31 Jan Witnesses Allowed To Testify Via Video Conferencing
In the personal injury case of Singh v. Chad, 2018 BCSC 1860, the Plaintiff applied to the Court to allow two witnesses to testify at trial via video conferencing. The Defendants opposed the application.
The Plaintiff argued that the witnesses should be permitted to testify by video conference as they both lived and worked in New Delhi, India. The Plaintiff said that both witnesses were busy professionals and because each witness would only testify for approximately one hour, the cost and time for the witnesses to fly to Canada made this a “clear case” for video conferencing.
The Defendants, by contrast, argued that viva voce evidence was preferred and video conferencing should not be permitted when it was simply a matter of convenience.
Section 73 of the Evidence Act, R.S.B.C. 1996, c. 124 addresses when testimony of a witness at trial is permitted by video conferencing. That section provides:
Witness testifying by closed circuit television or other technology
73 (1) In this section:
“court” means the court, judge, justice or other presiding officer before whom a proceeding is held or taken;
“proceeding” means a proceeding in the Court of Appeal, the Supreme Court or the Provincial Court.
(2) A court may allow a witness to testify in a proceeding by means of closed circuit television or any other technology that allows the court, the parties and the witness to engage in simultaneous visual and oral communication, unless
(a) one of the parties satisfies the court that receiving the testimony in that manner would be contrary to the principles of fundamental justice, or
(b) the technology is not available for the proceeding.
(3) If a party objects to the court receiving evidence in the manner described in subsection (2), the court may consider any of the following circumstances:
(a) the location and personal circumstances of the witness;
(b) the costs that would be incurred if the witness had to be physically present;
(c) the nature of the evidence the witness is expected to give;
(d) any other circumstance the court considers appropriate.
(4) A party intending to call a witness to give evidence in a proceeding by means described in subsection (2) must
(a) give notice of that intention to the court before which the evidence is to be given and to all of the other parties, and
(b) pay all costs associated with the use of the technology unless otherwise ordered by the court.
(5) Notice must be given under subsection (4) (a)
(a) at least 5 days before the witness is scheduled to testify in the proceeding, or
(b) if the court considers it appropriate in the circumstances, within some shorter period specified by the court.
(6) The court must require evidence under subsection (2) to be given
(a) under oath in accordance with the law of British Columbia,
(b) under oath in accordance with the law in the place in which the witness is physically present, or
(c) in another manner that demonstrates that the witness understands that he or she must tell the truth.
(7) When a witness outside of British Columbia gives evidence under subsection (2), the evidence is deemed to be given in British Columbia, and given under oath in accordance with the law of British Columbia, for the purposes of the laws relating to evidence, procedure, perjury and contempt of court.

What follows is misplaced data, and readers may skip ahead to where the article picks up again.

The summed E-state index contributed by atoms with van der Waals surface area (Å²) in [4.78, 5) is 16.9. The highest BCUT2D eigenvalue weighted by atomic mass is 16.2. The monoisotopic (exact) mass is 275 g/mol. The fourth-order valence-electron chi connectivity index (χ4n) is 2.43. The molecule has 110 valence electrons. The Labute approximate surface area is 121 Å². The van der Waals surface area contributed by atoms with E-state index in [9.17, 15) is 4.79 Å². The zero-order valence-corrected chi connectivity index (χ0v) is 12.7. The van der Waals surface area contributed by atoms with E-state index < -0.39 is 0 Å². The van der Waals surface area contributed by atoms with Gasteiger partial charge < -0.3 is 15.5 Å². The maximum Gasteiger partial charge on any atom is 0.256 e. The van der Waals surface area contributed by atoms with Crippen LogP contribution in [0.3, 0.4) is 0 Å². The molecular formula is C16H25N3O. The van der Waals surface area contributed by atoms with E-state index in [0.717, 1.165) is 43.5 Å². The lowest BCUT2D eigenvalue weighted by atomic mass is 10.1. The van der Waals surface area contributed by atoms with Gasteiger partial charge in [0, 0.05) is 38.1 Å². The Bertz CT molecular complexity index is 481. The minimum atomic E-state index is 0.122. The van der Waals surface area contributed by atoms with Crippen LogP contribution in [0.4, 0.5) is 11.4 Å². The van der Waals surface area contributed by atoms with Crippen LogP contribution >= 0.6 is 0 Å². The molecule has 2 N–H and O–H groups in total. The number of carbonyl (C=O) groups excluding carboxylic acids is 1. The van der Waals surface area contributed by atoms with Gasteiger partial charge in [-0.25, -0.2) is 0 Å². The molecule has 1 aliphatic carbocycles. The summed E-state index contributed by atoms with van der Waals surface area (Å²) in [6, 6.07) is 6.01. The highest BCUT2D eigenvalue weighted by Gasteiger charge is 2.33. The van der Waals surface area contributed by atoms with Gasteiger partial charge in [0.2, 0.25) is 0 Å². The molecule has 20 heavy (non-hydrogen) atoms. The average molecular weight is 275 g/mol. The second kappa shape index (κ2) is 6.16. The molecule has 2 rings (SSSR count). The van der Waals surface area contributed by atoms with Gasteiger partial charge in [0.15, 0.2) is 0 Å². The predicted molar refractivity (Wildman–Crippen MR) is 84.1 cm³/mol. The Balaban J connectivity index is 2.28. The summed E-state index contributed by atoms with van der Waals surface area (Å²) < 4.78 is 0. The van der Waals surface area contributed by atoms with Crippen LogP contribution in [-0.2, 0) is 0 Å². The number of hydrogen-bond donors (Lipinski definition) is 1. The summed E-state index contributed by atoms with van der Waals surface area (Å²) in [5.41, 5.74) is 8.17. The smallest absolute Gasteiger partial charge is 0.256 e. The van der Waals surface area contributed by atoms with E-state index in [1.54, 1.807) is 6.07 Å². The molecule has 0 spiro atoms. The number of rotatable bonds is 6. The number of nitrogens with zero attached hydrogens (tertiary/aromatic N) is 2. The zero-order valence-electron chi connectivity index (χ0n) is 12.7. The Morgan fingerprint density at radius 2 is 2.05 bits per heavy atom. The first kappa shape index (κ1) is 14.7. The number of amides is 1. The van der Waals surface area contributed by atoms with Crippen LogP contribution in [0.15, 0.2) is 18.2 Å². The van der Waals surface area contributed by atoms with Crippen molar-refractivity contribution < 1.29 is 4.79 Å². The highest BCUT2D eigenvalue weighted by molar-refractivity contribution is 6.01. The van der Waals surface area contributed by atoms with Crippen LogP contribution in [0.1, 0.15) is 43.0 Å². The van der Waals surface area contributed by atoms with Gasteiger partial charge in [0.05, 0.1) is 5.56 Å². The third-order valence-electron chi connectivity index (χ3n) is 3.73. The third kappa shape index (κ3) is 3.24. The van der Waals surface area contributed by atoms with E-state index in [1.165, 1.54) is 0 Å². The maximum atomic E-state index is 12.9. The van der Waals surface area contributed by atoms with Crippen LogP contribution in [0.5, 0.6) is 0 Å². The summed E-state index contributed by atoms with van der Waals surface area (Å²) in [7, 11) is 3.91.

(8) Nothing in this section prevents a court from receiving evidence of a witness by means described in subsection (2) if the parties consent.
The Judge considered the factors in s. 73(3). In this case, the witnesses were in India. The Plaintiff advised that a flight from New Delhi to Vancouver was in excess of 21 hours, and cost more than $10,000 return for one adult flying first class. While the Defendants argued that an economy flight would be more cost-effective, the Judge accepted that any flight would still involve significant time and expense.
The witnesses were expected to give evidence regarding the observations they had made about the Plaintiff before and after the accident. The Plaintiff said that she expected each witness would only testify for approximately one hour. The Defendants advised that cross examination would likely take one hour for each witness.
The Judge decided that the Defendants had not satisfied her that it would be contrary to the principles of fundamental justice to allow the two witnesses to testify by video. Indeed, the converse was true. Requiring the witnesses to take flights in excess of 21 hours to give evidence for two hours would be contrary to principles of justice and could potentially impact the witnesses’ businesses. Allowing video conferencing made the proceedings more cost-effective and efficient. With the availability of video conferencing technology, the Judge did not see why the witnesses should be required to come to Vancouver personally.
The Judge concluded that the Plaintiff’s two witnesses should be permitted to give evidence at the trial by video conference. The order was subject to the discretion of the trial judge and that appropriate video conferencing facilities in India were available when the witnesses were scheduled to testify.